It some ways, the new mythology proposed by My Struggle I reflects the mythology proposed by the second season of Millennium, Chris Carter’s other big nineties television series. That sophomore season was overseen by veteran X-Files writers Glen Morgan and James Wong while Carter was working on the fifth season of The X-Files along with the post-production and release of Fight the Future. Morgan and Wong eschewed the idea of a singular linear conspiracy theory, throwing together a rich stew of millennial anxiety across the year.

Man, I'm Bushed.

Man, I’m Bushed.

Although Chris Carter is the author of the miniseries’ two explicit mythology episodes – My Struggle I and My Struggle II – the influence of Morgan and Wong can be keenly felt in a number of big creative decisions taken by Carter. Indeed, it is worth noting that My Struggle I marks the first time that Carter shared an “executive producer” credit on an episode of The X-Files. That said, Glen Morgan was not sure his credit was entirely fair:

I was shocked, and I begged him to take my name off, I said that’s not right, 200 episodes with just him were already set. I thought Frank Spotnitz had done much more to keep the show alive and more than I ever did. I don’t think Frank was there at the end, even.

Affording Morgan an “executive producer” credit is a great gesture, but also perhaps an acknowledgement that some of the contours of the new mythology owe a debt to the work of Morgan and Wong. In fact, the basic plot of My Struggle II owes a clear debt to The Fourth Horseman and The Time is Now, the second season finale of Millennium.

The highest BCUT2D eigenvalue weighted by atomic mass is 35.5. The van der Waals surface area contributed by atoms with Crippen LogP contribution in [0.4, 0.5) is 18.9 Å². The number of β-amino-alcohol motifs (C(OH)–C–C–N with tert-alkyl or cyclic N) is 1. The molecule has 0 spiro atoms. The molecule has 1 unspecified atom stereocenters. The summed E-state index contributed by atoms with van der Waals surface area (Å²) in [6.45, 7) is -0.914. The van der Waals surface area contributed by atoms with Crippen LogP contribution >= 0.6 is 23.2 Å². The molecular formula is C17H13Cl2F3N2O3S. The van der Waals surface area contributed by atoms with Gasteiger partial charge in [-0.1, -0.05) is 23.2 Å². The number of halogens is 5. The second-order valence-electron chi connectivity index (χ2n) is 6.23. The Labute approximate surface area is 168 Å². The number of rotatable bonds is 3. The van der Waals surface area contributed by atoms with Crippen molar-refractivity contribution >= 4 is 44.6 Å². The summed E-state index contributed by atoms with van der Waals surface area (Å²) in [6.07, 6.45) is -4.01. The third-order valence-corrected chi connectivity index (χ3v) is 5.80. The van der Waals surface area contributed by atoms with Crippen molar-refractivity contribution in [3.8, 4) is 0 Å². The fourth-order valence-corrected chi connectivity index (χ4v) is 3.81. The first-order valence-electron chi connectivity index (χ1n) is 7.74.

"Now, this is going to sound crazy, but..."

“Now, this is going to sound crazy, but…”

While the postmodern twist on the mythology might be seen as a tip of the hat to the second season of Millennium, the other major revision to the core of the mythology owes a great deal to Morgan and Wong’s work on the early seasons of The X-Files. With My Struggle I, the show adopts a much more sympathetic portrayal of the aliens than the mythology has typically afforded the colonists. This is evident from early in the episode, with the Old Man witnessing the brutal murder of a wounded alien pilot at site of the Roswell crash.

The Old Man is shocked and appalled by the brutality of his companions. “What are you doing?” he demands. “For God’s sake, what have you done?” The murder is portrayed as something akin to the conspiracy’s original sin, the casual execution of a wounded and helpless stranger so that their technology might be annexed and harvested by the powers that be. It is a strange reaction, given that the original mythology suggested these aliens were planning to use the human race as incubators.

Loving the alien...

Loving the alien…

This portrayal of mankind’s relationship with the alien is also a reference to one of the formative moments in the mythology as outlined by Morgan and Wong. In E.B.E., Deep Throat confessed that his own original sin was the murder of an innocent and helpless alien. The moment was so important to the duo’s conception of the mythology that Morgan returned to it in his script for Musings of a Cigarette-Smoking Man. Other Morgan and Wong episodes, like Little Green Men, treated alien contact as a source of hope rather than fear.

In contrast, Chris Carter and Frank Spotnitz tended to treat the aliens as monstrous. Late in the second season and over the course of the third, after Morgan and Wong departed to work on Space: Above and Beyond, the aliens become the “colonists.” They began taking control of human bodies and plotting extinction, seeking to reclaim the planet. Even those aliens opposed to colonisation, like the “faceless rebels”, were still indifferent to the loss of human life or the suffering inflicted upon their victims.